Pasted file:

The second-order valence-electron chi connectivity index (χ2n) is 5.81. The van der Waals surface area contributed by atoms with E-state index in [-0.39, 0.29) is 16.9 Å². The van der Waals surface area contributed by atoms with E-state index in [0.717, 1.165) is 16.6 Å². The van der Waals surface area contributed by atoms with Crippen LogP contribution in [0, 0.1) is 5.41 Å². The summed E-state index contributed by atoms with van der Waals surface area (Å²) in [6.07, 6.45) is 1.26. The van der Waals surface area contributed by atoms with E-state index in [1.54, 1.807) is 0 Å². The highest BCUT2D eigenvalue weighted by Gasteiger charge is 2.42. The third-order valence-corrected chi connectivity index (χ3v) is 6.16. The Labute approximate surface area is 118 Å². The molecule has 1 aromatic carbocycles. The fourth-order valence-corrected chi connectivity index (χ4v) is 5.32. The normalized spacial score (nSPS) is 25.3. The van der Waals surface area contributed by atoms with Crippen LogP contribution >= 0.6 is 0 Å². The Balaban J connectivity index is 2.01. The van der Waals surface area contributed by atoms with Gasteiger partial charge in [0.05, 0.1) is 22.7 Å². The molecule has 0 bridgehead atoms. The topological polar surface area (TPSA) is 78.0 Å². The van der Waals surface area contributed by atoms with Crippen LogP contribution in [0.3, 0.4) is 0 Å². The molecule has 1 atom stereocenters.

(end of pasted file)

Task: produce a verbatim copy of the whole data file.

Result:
The second-order valence-electron chi connectivity index (χ2n) is 5.81. The van der Waals surface area contributed by atoms with E-state index in [-0.39, 0.29) is 16.9 Å². The van der Waals surface area contributed by atoms with E-state index in [0.717, 1.165) is 16.6 Å². The van der Waals surface area contributed by atoms with Crippen LogP contribution in [0, 0.1) is 5.41 Å². The summed E-state index contributed by atoms with van der Waals surface area (Å²) in [6.07, 6.45) is 1.26. The van der Waals surface area contributed by atoms with E-state index in [1.54, 1.807) is 0 Å². The highest BCUT2D eigenvalue weighted by Gasteiger charge is 2.42. The third-order valence-corrected chi connectivity index (χ3v) is 6.16. The Labute approximate surface area is 118 Å². The molecule has 1 aromatic carbocycles. The fourth-order valence-corrected chi connectivity index (χ4v) is 5.32. The normalized spacial score (nSPS) is 25.3. The van der Waals surface area contributed by atoms with Crippen LogP contribution >= 0.6 is 0 Å². The Balaban J connectivity index is 2.01. The van der Waals surface area contributed by atoms with Gasteiger partial charge in [0.05, 0.1) is 22.7 Å². The molecule has 0 bridgehead atoms. The topological polar surface area (TPSA) is 78.0 Å². The van der Waals surface area contributed by atoms with Crippen LogP contribution in [0.3, 0.4) is 0 Å². The molecule has 1 atom stereocenters.